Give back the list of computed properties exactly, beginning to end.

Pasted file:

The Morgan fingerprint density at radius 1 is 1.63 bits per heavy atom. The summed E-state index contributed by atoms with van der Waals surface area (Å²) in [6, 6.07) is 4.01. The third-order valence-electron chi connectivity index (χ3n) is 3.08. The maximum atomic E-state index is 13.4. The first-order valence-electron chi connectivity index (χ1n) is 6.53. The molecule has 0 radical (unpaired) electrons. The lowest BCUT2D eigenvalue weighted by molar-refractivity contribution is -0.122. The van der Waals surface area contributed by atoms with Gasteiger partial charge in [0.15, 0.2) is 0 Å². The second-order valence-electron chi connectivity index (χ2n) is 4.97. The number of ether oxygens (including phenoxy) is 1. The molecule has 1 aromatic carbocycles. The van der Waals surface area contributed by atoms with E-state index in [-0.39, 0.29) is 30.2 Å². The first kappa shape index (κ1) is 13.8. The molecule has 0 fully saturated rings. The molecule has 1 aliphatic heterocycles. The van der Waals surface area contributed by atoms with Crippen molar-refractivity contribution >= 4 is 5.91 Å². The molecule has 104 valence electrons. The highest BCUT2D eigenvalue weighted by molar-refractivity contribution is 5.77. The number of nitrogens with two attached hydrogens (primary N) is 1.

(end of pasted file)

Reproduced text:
The Morgan fingerprint density at radius 1 is 1.63 bits per heavy atom. The summed E-state index contributed by atoms with van der Waals surface area (Å²) in [6, 6.07) is 4.01. The third-order valence-electron chi connectivity index (χ3n) is 3.08. The maximum atomic E-state index is 13.4. The first-order valence-electron chi connectivity index (χ1n) is 6.53. The molecule has 0 radical (unpaired) electrons. The lowest BCUT2D eigenvalue weighted by molar-refractivity contribution is -0.122. The van der Waals surface area contributed by atoms with Gasteiger partial charge in [0.15, 0.2) is 0 Å². The second-order valence-electron chi connectivity index (χ2n) is 4.97. The number of ether oxygens (including phenoxy) is 1. The molecule has 1 aromatic carbocycles. The van der Waals surface area contributed by atoms with E-state index in [-0.39, 0.29) is 30.2 Å². The first kappa shape index (κ1) is 13.8. The molecule has 0 fully saturated rings. The molecule has 1 aliphatic heterocycles. The van der Waals surface area contributed by atoms with Crippen molar-refractivity contribution >= 4 is 5.91 Å². The molecule has 104 valence electrons. The highest BCUT2D eigenvalue weighted by molar-refractivity contribution is 5.77. The number of nitrogens with two attached hydrogens (primary N) is 1.